This review provides further details for the Cressi Giant Knife and Alligator which could not be included in the Dive Knives 2016 – Mega Test Review
The candidates sent by Cressi were a last minute addition to the Mega Test Review, so unfortunately did not go on the Ionian Sea trip and missed out on some of the real use testing, however they did go through all of the experimental corrosion and cutting testing.
A pretty unique pair from Cressi with a knife at at each end of the size spectrum.
The Blade and Handle Geometry:
Most knife specifications have a basic description of the blade geometry, but in this section I will be taking a more detailed look at geometry and balance.
Using a set of gauges and precision measuring equipment including a Vernier protractor, callipers, fixed radius gauges and the unique Arc Master adjustable radius gauge (the one that looks like a crossbow).
These measurements have been tabulated and are presented along with other blades.
Key aspects such as the primary bevel angle, grind type, blade depth, blade thickness, length, weight are detailed, along with balance information.
The ‘Balance relative to the front of the handle’ tells you if the knife will feel front heavy, or if the weight is in your hand (a positive value means the weight is forward of the front of the handle). The ‘Balance relative to the centre of the handle’ indicates how close to a ‘neutral balance’ the knife has in the hand.
In the case of full convex grinds the approximate centre of the grind is used for the primary bevel angle estimate.
The measurements are presented alongside some of the other knives from the Dive Knives 2016 – Mega Test Review
A few more details of the Giant Knife:
Very nicely presented in its transparent box, the Giant Knife is clearly exactly what it says it is.
The knife and sheath come with a pair of rubber straps.
Standard belt buckle type straps are used.
The back of the sheath is basically flat.
One set of strap mounting points and what looks like an upside-down “CE” mark.
Near the top of the sheath are the other set of strap mounting holes. Something that has me curious is that the rubber retaining ring fits into a hole right at the top of the sheath, but there is an identical hole slightly further down. This could not be used for the retaining ring as you would never get it to fit over the handle, so is there another knife that uses this same sheath?
Staying with the old-school concept, the Giant Knife has a rubber retaining ring which is pulled over the hammer pommel.
Very neatly put together, the rubber ring has a tab which is easy to grip.
In the released position the rubber ring is pushed out of the way. Like this the knife is just loose in the sheath and can fall out.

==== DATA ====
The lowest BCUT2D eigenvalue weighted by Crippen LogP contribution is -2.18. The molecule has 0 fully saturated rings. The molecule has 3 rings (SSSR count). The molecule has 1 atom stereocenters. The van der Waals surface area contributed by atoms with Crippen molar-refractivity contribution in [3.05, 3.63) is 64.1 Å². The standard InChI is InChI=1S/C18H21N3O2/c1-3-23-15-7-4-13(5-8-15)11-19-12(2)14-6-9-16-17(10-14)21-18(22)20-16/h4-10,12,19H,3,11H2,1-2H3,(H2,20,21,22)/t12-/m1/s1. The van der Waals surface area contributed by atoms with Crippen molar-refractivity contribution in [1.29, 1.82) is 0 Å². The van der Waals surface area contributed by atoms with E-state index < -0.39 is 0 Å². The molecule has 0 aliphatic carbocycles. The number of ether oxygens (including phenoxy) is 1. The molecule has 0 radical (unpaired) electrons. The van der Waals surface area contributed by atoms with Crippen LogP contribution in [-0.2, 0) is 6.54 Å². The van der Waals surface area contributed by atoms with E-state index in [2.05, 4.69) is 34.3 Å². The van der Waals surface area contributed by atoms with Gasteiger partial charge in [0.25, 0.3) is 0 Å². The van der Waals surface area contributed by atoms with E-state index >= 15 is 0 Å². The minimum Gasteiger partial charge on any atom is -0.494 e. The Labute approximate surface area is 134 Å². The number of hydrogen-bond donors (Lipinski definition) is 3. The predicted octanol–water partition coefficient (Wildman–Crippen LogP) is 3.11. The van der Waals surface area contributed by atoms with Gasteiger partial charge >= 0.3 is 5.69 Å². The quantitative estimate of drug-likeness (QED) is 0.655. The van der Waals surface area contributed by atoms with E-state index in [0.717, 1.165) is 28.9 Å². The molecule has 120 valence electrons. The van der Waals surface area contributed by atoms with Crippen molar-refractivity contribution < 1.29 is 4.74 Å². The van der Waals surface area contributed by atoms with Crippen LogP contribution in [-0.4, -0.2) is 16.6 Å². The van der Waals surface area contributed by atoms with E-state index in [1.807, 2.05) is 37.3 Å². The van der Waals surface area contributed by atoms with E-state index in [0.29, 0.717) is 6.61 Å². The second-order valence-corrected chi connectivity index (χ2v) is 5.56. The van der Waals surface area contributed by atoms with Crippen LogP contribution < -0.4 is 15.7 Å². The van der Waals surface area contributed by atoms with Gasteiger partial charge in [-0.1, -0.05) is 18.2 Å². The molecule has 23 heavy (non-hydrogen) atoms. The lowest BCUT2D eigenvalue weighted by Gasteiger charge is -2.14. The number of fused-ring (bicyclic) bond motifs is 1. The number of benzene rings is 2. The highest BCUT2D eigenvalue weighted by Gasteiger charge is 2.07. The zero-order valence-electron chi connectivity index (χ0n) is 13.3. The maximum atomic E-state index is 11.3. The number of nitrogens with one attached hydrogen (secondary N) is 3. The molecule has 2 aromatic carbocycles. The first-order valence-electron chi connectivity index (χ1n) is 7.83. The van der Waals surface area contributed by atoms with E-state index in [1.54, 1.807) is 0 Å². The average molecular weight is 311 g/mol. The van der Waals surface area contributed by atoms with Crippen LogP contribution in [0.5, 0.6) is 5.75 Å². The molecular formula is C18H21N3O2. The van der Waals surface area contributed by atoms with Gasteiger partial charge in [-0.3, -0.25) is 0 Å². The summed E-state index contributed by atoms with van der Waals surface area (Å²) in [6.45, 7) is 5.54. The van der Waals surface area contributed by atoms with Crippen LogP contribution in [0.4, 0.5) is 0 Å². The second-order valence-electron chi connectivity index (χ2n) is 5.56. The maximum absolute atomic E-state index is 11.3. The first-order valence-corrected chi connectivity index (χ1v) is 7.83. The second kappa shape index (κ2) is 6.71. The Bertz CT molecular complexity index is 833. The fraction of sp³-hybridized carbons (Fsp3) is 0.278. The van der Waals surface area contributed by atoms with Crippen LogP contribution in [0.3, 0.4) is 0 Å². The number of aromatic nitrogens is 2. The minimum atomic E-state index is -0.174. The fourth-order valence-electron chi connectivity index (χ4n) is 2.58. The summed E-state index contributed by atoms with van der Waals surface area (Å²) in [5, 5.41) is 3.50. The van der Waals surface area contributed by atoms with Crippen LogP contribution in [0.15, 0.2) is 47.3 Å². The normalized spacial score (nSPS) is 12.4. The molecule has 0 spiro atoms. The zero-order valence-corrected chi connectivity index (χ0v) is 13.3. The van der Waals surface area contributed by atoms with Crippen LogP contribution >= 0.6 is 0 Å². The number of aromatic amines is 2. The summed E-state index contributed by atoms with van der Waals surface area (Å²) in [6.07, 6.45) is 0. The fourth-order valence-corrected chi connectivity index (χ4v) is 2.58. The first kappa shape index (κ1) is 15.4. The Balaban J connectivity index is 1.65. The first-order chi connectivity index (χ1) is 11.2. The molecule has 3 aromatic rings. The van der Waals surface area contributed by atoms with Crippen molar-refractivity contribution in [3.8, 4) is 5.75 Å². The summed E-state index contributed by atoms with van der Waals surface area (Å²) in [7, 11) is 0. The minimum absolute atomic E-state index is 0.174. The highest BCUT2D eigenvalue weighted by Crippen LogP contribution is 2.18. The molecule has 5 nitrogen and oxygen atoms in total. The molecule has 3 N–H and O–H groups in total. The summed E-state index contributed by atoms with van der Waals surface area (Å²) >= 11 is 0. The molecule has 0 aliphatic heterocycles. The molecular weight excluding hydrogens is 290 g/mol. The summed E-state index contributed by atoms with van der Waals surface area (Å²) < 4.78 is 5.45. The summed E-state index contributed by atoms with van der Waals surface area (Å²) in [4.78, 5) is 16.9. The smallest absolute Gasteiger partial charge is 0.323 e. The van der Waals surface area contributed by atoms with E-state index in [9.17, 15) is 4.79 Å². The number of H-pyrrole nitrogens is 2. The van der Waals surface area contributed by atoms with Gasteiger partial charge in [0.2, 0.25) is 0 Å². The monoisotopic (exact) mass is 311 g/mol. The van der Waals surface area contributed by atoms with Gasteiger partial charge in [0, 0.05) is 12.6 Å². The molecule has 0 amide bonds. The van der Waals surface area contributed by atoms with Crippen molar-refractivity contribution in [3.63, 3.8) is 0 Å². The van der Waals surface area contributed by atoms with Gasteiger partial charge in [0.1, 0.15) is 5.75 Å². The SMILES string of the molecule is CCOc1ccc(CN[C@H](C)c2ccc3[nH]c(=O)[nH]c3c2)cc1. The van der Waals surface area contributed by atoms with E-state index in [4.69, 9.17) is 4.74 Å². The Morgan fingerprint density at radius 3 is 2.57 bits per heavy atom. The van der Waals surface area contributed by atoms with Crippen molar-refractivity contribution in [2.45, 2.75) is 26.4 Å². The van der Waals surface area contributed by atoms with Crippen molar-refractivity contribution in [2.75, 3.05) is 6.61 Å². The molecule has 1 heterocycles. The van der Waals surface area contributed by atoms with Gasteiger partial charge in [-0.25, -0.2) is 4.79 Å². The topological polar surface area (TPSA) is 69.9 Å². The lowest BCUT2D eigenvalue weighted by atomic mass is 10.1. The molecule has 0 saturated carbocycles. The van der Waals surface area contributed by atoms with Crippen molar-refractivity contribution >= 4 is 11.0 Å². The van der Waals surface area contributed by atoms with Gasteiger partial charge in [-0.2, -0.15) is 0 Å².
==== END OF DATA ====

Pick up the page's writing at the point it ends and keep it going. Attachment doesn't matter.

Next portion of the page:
The sheath is a one piece moulded plastic design.
And there is that substantial blade. Perhaps not actually ‘giant’, but this is certainly a BFK.
As we all know, ‘stainless’ really means ‘stain-resistant’ and Cressi have given the blade a black coating which helps with corrosion resistance, though the cutting edge itself cannot be coated.
Clearly marked as being made from 304 Stainless Steel.
Incorporated into the blade spine is a line cutting hook. This angle clearly shows how wide the double bevel angle is (also see the parameter table) which unfortunately makes it very ineffective.
The back of the blade also has a long line of serrations which unfortunately are also a double bevel with a very wide angle which limits their effectiveness.
A view of the ricasso and plunge line.
Being a true dive knife, the Giant Knife can be taken apart to clean and maintain the knife. The steel hammer pommel unscrews.
After taking off the pommel, the handle slides off the tang. The full tang has been given the same black coating as the blade, so reduces the need to disassemble and clean it.
Even the thread is coated, but given a few disassemblies this will wear off.
A few more details of the Alligator:
Switching to a completely different concept to the Giant Knife, we have the Alligator.
Being a much smaller knife, this is designed to be fitted to your BCD or belt and not to your arm or leg, so instead of rubber straps you get a mounting kit.
The mounting kit includes a hose mount with hose shim (for smaller hoses) plus a straight bar for fitting around webbing.
In the moulded plastic sheath is a sprung knife-retaining plate which clicks into place on the knife handle to hold it in place.
On the back of the sheath are the screw points for attaching the various mount options.
Is it a knife? Is it a pair of shears? Actually it is both.
Viewed from the other side it looks a bit more knife like.
At the base of the handle is a metal loop which holds the two parts of the handle together.
Flipping the clip outwards frees the handle to open up.
As you might expect with smaller shears the pivot is sprung loaded to make them easy to use.
Inside the handles is a set of gripping teeth that can be used to grip and twist nuts/bolts and other objects you need more grip for.